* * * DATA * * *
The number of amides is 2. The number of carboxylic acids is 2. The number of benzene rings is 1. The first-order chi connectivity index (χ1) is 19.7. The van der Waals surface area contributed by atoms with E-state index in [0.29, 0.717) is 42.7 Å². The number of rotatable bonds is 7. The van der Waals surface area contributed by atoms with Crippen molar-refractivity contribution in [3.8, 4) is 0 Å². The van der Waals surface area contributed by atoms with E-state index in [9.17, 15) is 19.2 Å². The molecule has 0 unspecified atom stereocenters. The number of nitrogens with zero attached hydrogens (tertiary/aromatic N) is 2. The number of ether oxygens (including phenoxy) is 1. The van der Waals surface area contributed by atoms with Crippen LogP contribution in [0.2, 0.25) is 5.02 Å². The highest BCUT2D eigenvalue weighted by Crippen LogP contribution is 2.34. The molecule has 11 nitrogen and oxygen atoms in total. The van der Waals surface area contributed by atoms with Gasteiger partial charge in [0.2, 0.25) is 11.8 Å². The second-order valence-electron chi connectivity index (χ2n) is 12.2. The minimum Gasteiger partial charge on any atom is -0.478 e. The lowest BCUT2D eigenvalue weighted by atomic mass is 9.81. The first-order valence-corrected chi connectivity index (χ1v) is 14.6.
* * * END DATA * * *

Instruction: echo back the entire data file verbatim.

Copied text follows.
The number of amides is 2. The number of carboxylic acids is 2. The number of benzene rings is 1. The first-order chi connectivity index (χ1) is 19.7. The van der Waals surface area contributed by atoms with E-state index in [0.29, 0.717) is 42.7 Å². The number of rotatable bonds is 7. The van der Waals surface area contributed by atoms with Crippen molar-refractivity contribution in [3.8, 4) is 0 Å². The van der Waals surface area contributed by atoms with E-state index in [9.17, 15) is 19.2 Å². The molecule has 0 unspecified atom stereocenters. The number of nitrogens with zero attached hydrogens (tertiary/aromatic N) is 2. The number of ether oxygens (including phenoxy) is 1. The van der Waals surface area contributed by atoms with Crippen LogP contribution in [0.2, 0.25) is 5.02 Å². The highest BCUT2D eigenvalue weighted by Crippen LogP contribution is 2.34. The molecule has 11 nitrogen and oxygen atoms in total. The van der Waals surface area contributed by atoms with Gasteiger partial charge in [0.2, 0.25) is 11.8 Å². The second-order valence-electron chi connectivity index (χ2n) is 12.2. The minimum Gasteiger partial charge on any atom is -0.478 e. The lowest BCUT2D eigenvalue weighted by atomic mass is 9.81. The first-order valence-corrected chi connectivity index (χ1v) is 14.6.